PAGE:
Yosemite's Horsetail Fall dry, "firefall" unlikely

Photo Courtesy Sapna Reddy/Sapna Reddy Photography

The thousands of amateur and professional photographers who usually flock to Yosemite National Park every February to capture the setting sun hit Horsetail Fall to create a stunning “firefall,” are likely to be disappointed. 

Park officials say the fall is dry with no rain in the forecast. 

The "firefall" effect happens during the second half of February when there is a clear sky and enough snow to see the sunset glow on the 1,570-foot fall down the east face of El Capitan.

Earlier this month, state water monitors said that 44 percent of the state is now considered to be in a moderate drought. When state officials measured the snowpack on Feb. 1, it stood at less than a third of normal for the date. 

"It's not nearly where we'd like to be," said Frank Gehrke, chief of the California Cooperative Snow Surveys Program for the Department of Water Resources.

That’s bad news for park spectators waiting for Horsetail Fall to flow over the eastern edge of El Capitan in Yosemite Valley and light up the night. 

Watching the “firefall” had become so popular in recent years that this year, park officials issued permits for vehicles headed to the viewing area. In past years, major traffic jams with more than a thousand vehicles in the area created significant safety problems between pedestrians and motorists, park officials said.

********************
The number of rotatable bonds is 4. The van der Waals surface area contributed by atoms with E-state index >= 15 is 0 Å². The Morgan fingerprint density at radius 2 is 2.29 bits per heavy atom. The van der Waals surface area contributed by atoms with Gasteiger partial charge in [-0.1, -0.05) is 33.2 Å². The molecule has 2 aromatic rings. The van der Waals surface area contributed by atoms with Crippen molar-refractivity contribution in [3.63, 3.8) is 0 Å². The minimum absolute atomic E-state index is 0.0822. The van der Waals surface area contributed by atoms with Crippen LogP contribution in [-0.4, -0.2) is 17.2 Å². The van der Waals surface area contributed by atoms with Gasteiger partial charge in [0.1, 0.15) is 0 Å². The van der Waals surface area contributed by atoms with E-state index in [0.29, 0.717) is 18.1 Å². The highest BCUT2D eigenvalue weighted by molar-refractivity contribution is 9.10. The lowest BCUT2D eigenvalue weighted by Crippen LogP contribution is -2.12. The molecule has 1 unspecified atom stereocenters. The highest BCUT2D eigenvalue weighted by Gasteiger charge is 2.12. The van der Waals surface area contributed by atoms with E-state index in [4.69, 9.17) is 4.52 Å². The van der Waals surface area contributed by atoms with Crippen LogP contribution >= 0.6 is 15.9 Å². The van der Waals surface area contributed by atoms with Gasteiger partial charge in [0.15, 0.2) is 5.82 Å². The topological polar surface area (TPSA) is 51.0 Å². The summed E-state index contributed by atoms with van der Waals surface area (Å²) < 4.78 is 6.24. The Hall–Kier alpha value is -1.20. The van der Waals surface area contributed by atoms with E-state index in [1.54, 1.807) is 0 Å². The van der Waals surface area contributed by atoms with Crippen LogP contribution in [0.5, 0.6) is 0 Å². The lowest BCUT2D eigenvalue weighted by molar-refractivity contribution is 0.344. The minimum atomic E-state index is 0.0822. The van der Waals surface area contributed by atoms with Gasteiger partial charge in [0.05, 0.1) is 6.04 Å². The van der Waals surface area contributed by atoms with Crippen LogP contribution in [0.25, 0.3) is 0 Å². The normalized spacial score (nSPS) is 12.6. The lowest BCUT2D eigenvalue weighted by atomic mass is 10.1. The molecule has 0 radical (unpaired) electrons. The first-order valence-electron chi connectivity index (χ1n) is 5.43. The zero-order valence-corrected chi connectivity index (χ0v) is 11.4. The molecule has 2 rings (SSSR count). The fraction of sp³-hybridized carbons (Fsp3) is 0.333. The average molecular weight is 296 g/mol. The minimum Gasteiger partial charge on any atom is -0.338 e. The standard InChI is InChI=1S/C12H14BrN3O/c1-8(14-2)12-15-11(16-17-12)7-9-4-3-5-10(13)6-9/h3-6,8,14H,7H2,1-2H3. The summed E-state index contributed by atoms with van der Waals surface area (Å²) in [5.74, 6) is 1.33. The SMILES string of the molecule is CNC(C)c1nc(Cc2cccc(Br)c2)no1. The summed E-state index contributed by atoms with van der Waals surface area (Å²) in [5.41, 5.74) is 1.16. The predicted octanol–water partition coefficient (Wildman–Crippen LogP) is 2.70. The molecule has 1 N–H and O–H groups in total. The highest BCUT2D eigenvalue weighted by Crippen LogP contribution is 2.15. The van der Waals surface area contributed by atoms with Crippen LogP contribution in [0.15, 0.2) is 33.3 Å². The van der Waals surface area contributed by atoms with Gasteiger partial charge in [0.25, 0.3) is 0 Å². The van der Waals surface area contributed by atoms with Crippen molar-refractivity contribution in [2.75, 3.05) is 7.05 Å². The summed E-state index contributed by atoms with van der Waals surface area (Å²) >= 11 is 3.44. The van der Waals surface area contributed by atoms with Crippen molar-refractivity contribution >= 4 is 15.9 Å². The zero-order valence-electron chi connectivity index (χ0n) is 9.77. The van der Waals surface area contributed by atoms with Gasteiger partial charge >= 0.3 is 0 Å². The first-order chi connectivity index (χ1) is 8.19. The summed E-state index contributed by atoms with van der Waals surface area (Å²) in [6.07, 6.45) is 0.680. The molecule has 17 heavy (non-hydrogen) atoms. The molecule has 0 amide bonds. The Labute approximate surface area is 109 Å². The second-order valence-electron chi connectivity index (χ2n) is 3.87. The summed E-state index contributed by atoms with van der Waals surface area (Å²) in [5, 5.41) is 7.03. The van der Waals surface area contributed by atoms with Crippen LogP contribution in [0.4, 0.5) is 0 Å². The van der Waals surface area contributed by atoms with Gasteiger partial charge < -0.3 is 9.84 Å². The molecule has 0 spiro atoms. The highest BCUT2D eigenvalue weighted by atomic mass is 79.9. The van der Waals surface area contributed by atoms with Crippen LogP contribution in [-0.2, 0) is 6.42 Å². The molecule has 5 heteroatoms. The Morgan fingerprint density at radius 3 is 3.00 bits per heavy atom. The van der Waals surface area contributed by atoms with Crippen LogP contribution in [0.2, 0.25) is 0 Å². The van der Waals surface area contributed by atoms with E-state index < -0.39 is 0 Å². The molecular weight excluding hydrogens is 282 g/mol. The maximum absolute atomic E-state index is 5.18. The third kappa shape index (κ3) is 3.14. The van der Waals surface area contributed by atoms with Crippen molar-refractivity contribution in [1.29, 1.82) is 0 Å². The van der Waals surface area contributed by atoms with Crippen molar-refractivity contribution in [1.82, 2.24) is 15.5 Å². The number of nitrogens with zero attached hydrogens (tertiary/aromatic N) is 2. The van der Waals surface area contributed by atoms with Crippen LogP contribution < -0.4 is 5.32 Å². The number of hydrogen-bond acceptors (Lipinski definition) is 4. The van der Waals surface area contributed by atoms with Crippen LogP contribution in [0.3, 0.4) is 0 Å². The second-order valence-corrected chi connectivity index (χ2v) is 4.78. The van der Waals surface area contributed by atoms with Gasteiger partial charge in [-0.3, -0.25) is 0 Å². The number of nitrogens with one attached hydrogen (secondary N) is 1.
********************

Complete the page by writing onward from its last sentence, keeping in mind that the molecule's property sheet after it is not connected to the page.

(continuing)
Starting tomorrow and running through Feb. 26, Northside Drive between Yosemite Valley Lodge and El Capitan Crossover will be closed to unpermitted private cars and parking, park officials said. 

Visitors will be able to enter the viewing area to see Horsetail Fall by walking from El Capitan Meadow or the Yosemite Falls parking area, taking a naturalist-guided tour, or picking up a permit to park inside the “firefall” event zone. 

The park issued 250 free permits through online reservations. As of last week, officials said few, if any, were left. Fifty permits will be issued on a first-come, first-served basis daily at The Ansel Adams Gallery at 9 a.m.

The Associated Press contributed to this report.